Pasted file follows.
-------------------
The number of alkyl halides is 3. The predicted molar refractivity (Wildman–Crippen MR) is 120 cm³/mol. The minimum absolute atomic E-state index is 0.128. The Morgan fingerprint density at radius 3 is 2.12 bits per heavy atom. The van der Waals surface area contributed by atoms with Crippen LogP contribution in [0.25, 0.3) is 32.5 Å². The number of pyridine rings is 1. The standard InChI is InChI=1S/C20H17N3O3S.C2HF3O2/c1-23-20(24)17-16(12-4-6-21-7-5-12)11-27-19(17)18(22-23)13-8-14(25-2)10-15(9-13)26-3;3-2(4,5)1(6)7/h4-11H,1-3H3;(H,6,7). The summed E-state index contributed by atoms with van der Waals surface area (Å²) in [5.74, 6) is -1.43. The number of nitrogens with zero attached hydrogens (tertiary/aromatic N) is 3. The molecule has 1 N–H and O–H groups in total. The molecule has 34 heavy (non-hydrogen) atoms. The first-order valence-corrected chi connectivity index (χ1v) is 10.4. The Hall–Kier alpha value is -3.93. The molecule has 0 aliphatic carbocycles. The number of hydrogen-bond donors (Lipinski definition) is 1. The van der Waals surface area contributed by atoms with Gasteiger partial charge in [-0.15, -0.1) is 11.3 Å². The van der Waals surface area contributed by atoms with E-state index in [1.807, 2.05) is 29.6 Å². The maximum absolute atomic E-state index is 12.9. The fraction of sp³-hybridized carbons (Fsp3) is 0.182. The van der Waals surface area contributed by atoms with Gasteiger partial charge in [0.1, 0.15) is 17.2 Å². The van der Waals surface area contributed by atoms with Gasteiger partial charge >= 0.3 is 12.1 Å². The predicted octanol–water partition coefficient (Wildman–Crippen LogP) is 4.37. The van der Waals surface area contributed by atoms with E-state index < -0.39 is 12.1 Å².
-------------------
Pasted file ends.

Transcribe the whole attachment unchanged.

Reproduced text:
The number of alkyl halides is 3. The predicted molar refractivity (Wildman–Crippen MR) is 120 cm³/mol. The minimum absolute atomic E-state index is 0.128. The Morgan fingerprint density at radius 3 is 2.12 bits per heavy atom. The van der Waals surface area contributed by atoms with Crippen LogP contribution in [0.25, 0.3) is 32.5 Å². The number of pyridine rings is 1. The standard InChI is InChI=1S/C20H17N3O3S.C2HF3O2/c1-23-20(24)17-16(12-4-6-21-7-5-12)11-27-19(17)18(22-23)13-8-14(25-2)10-15(9-13)26-3;3-2(4,5)1(6)7/h4-11H,1-3H3;(H,6,7). The summed E-state index contributed by atoms with van der Waals surface area (Å²) in [5.74, 6) is -1.43. The number of nitrogens with zero attached hydrogens (tertiary/aromatic N) is 3. The molecule has 1 N–H and O–H groups in total. The molecule has 34 heavy (non-hydrogen) atoms. The first-order valence-corrected chi connectivity index (χ1v) is 10.4. The Hall–Kier alpha value is -3.93. The molecule has 0 aliphatic carbocycles. The number of hydrogen-bond donors (Lipinski definition) is 1. The van der Waals surface area contributed by atoms with Gasteiger partial charge in [-0.15, -0.1) is 11.3 Å². The van der Waals surface area contributed by atoms with E-state index in [1.807, 2.05) is 29.6 Å². The maximum absolute atomic E-state index is 12.9. The fraction of sp³-hybridized carbons (Fsp3) is 0.182. The van der Waals surface area contributed by atoms with Gasteiger partial charge in [0.1, 0.15) is 17.2 Å². The van der Waals surface area contributed by atoms with Gasteiger partial charge >= 0.3 is 12.1 Å². The predicted octanol–water partition coefficient (Wildman–Crippen LogP) is 4.37. The van der Waals surface area contributed by atoms with E-state index < -0.39 is 12.1 Å².